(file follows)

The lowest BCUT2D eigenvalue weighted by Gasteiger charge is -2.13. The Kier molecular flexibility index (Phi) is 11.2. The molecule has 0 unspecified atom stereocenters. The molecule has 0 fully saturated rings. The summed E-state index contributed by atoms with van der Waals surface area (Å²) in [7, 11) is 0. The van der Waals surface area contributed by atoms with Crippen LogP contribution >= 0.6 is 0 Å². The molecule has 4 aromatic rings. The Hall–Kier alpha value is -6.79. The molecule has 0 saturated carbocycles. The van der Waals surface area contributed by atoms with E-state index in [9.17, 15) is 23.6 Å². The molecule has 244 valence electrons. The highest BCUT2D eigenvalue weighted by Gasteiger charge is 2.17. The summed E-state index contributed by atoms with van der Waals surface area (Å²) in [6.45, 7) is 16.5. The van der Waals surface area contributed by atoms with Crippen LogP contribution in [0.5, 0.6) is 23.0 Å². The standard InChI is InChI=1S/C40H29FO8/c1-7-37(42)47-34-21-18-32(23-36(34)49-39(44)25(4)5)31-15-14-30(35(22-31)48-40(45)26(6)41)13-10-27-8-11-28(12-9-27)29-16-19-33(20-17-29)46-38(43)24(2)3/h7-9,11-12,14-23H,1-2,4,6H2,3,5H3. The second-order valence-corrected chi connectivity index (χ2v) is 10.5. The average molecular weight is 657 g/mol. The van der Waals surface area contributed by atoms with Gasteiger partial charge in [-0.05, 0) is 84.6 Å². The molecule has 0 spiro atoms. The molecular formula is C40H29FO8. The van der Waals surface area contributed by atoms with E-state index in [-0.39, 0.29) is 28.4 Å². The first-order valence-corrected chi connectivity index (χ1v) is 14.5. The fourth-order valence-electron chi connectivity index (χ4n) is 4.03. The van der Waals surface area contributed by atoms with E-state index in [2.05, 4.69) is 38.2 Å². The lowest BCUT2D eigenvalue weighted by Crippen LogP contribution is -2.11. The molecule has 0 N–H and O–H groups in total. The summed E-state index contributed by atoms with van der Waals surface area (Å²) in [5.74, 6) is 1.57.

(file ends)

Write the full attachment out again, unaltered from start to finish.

The lowest BCUT2D eigenvalue weighted by Gasteiger charge is -2.13. The Kier molecular flexibility index (Phi) is 11.2. The molecule has 0 unspecified atom stereocenters. The molecule has 0 fully saturated rings. The summed E-state index contributed by atoms with van der Waals surface area (Å²) in [7, 11) is 0. The van der Waals surface area contributed by atoms with Crippen LogP contribution >= 0.6 is 0 Å². The molecule has 4 aromatic rings. The Hall–Kier alpha value is -6.79. The molecule has 0 saturated carbocycles. The van der Waals surface area contributed by atoms with E-state index in [9.17, 15) is 23.6 Å². The molecule has 244 valence electrons. The highest BCUT2D eigenvalue weighted by Gasteiger charge is 2.17. The summed E-state index contributed by atoms with van der Waals surface area (Å²) in [6.45, 7) is 16.5. The van der Waals surface area contributed by atoms with Crippen LogP contribution in [0.5, 0.6) is 23.0 Å². The standard InChI is InChI=1S/C40H29FO8/c1-7-37(42)47-34-21-18-32(23-36(34)49-39(44)25(4)5)31-15-14-30(35(22-31)48-40(45)26(6)41)13-10-27-8-11-28(12-9-27)29-16-19-33(20-17-29)46-38(43)24(2)3/h7-9,11-12,14-23H,1-2,4,6H2,3,5H3. The second-order valence-corrected chi connectivity index (χ2v) is 10.5. The average molecular weight is 657 g/mol. The van der Waals surface area contributed by atoms with Gasteiger partial charge in [-0.05, 0) is 84.6 Å². The molecule has 0 spiro atoms. The molecular formula is C40H29FO8. The van der Waals surface area contributed by atoms with E-state index in [-0.39, 0.29) is 28.4 Å². The first-order valence-corrected chi connectivity index (χ1v) is 14.5. The fourth-order valence-electron chi connectivity index (χ4n) is 4.03. The van der Waals surface area contributed by atoms with E-state index in [2.05, 4.69) is 38.2 Å². The lowest BCUT2D eigenvalue weighted by Crippen LogP contribution is -2.11. The molecule has 0 N–H and O–H groups in total. The summed E-state index contributed by atoms with van der Waals surface area (Å²) in [5.74, 6) is 1.57.